The Temper (I)
George Herbert, The temple. Sacred poems and private ejaculations, edited by N. Ferrar (Cambridge: T. Buck and R. Daniel, 1633). STC 13183. Facs. edn. Menston: Scolar Press, 1968. PR 3507 T45 1633A. Also The Bodleian Manuscript of George Herbert's Poems: A Facsimile of Tanner 307, Introduced by Amy M. Charles and Mario A. Di Cesare. Delmar: Scholars' Facsimiles and Reprints, 1984. PR 3507 T45 1984 ROBA.
2 Gladly engrave thy love in steel,
3 If what my soul doth feel sometimes,
4 My soul might ever feel!
5Although there were some forty heav'ns, or more,
6 Sometimes I peer above them all;
7 Sometimes I hardly reach a score;
8 Sometimes to hell I fall.
9O rack me not to such a vast extent;
10 Those distances belong to thee:
11 The world's too little for thy tent,
12 A grave too big for me.
13Wilt thou meet arms with man, that thou dost stretch
14 A crumb of dust from heav'n to hell?
15 Will great God measure with a wretch?
16 Shall he thy stature spell?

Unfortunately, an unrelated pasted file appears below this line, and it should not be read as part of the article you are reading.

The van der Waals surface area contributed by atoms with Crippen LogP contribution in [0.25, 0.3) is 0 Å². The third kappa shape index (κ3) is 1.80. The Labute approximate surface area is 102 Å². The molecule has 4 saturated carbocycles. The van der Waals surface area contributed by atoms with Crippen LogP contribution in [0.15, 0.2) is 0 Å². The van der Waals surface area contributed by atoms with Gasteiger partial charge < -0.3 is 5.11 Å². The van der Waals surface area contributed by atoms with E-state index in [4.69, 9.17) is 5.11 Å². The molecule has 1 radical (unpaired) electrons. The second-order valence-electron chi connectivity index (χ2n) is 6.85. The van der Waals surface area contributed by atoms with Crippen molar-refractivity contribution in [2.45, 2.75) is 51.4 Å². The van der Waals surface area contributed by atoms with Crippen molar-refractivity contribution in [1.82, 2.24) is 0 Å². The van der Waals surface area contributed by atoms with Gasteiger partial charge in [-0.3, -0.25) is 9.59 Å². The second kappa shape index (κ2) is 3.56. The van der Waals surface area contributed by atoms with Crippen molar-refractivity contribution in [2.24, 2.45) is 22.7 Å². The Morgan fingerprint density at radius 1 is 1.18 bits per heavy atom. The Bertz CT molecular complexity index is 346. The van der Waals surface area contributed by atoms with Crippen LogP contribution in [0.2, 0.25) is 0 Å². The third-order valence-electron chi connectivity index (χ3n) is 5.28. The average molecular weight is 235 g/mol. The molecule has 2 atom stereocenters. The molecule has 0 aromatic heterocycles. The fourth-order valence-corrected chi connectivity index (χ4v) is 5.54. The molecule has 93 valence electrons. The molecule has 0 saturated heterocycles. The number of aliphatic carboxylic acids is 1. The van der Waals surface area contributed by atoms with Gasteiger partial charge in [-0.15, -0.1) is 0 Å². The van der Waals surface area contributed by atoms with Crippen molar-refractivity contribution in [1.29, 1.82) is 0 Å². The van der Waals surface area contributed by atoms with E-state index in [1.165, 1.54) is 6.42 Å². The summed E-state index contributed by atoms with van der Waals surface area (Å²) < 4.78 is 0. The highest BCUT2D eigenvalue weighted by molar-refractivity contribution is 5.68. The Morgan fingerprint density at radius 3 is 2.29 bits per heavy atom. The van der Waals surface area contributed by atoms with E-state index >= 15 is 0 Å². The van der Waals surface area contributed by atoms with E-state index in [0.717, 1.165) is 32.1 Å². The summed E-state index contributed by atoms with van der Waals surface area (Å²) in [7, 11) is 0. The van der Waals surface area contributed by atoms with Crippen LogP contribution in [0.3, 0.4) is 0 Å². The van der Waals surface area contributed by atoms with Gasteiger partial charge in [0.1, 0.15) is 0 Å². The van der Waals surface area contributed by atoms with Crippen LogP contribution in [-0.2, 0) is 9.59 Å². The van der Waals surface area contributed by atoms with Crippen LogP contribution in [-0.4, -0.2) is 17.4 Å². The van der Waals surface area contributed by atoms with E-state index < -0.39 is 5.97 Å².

17O let me, when thy roof my soul hath hid,
18 O let me roost and nestle there:
19 Then of a sinner thou art rid,
20 And I of hope and fear.
21Yet take thy way; for sure thy way is best:
22 Stretch or contract me thy poor debtor:
23 This is but tuning of my breast,
24 To make the music better.
25Whether I fly with angels, fall with dust,
26 Thy hands made both, and I am there;
27 Thy power and love, my love and trust,
28 Make one place ev'rywhere.
1] The meaning of the title is especially indicated in lines 21-22; man is God's instrument to be stretched and tuned to make the music better. The Christian parallel is made in Herbert's poem "Easter": "His stretch'd sinews taught all strings what key/Is best to celebrate this most high day.'' See also "Aaron." Back to Line
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RPO poem Editors:
N. J. Endicott